Just as you thought through and planned alternatives for how responders need to communicate during an event, so too think through what they’ll need to communicate and how they’ll get to important resources they’ll need.
In the case of documents, this might mean maintaining a printed book somewhere that they can physically access — in the case of software tools, it might mean keeping copies stored on physical media (a USB drive, CD, etc.) that they can get to should they need it. The specifics will vary, but think it through systematically and prepare a backup plan.
Extend this to key external resources and personnel your team members may need access to as well. This is particularly important when it comes to three things: access to key decision-makers, external PR, and legal.
In the first case, there are situations where you might need to bring in external resources to help support you (for example, law enforcement or forensic specialists). In doing that, waiting for approval from someone who is unavailable because of the outage or otherwise difficult to reach puts the organization at risk.
The approver either needs to be immediately reachable (potentially via an alternate communication pathway as described above) or, barring that, have provided approval in advance (for example, preapproval to spend money up to a given spending threshold) so that you’re not stuck waiting around during an event.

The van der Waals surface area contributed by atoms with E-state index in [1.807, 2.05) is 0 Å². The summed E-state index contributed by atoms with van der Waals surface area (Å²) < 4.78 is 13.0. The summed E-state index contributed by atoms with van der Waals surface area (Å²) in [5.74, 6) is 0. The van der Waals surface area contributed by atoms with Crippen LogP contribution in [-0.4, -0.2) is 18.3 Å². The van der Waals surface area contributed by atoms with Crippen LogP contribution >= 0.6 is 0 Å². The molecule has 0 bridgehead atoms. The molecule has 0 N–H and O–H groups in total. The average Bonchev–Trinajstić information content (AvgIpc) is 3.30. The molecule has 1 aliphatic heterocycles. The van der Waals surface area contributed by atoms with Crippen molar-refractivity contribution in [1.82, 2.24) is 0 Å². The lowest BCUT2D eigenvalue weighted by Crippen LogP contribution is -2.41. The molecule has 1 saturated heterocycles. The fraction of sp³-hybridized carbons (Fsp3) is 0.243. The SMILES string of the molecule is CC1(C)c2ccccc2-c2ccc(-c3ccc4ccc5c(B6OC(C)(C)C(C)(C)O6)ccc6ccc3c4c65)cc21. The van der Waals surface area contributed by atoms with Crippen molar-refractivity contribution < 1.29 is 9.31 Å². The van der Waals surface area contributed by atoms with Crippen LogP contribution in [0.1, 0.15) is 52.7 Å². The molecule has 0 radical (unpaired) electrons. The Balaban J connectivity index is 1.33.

The same is true for external communications. You don’t want to find your key contact points and liaisons (for example to the press) to be MIA when you need them most. Lastly, it is very important to have access to legal counsel, so make sure that your alternative communication strategy includes a mechanism to access internal or external resources should you require their input.
The upshot of it is that the natural human tendency is to overlook the fragility of dependencies unless we examine them systematically. Incident responders need to be able to continue to operate effectively and share information even under challenging conditions.
Putting the time into thinking these things through and coming up with workarounds is important to support these folks in doing their job in the midst of a cybersecurity event.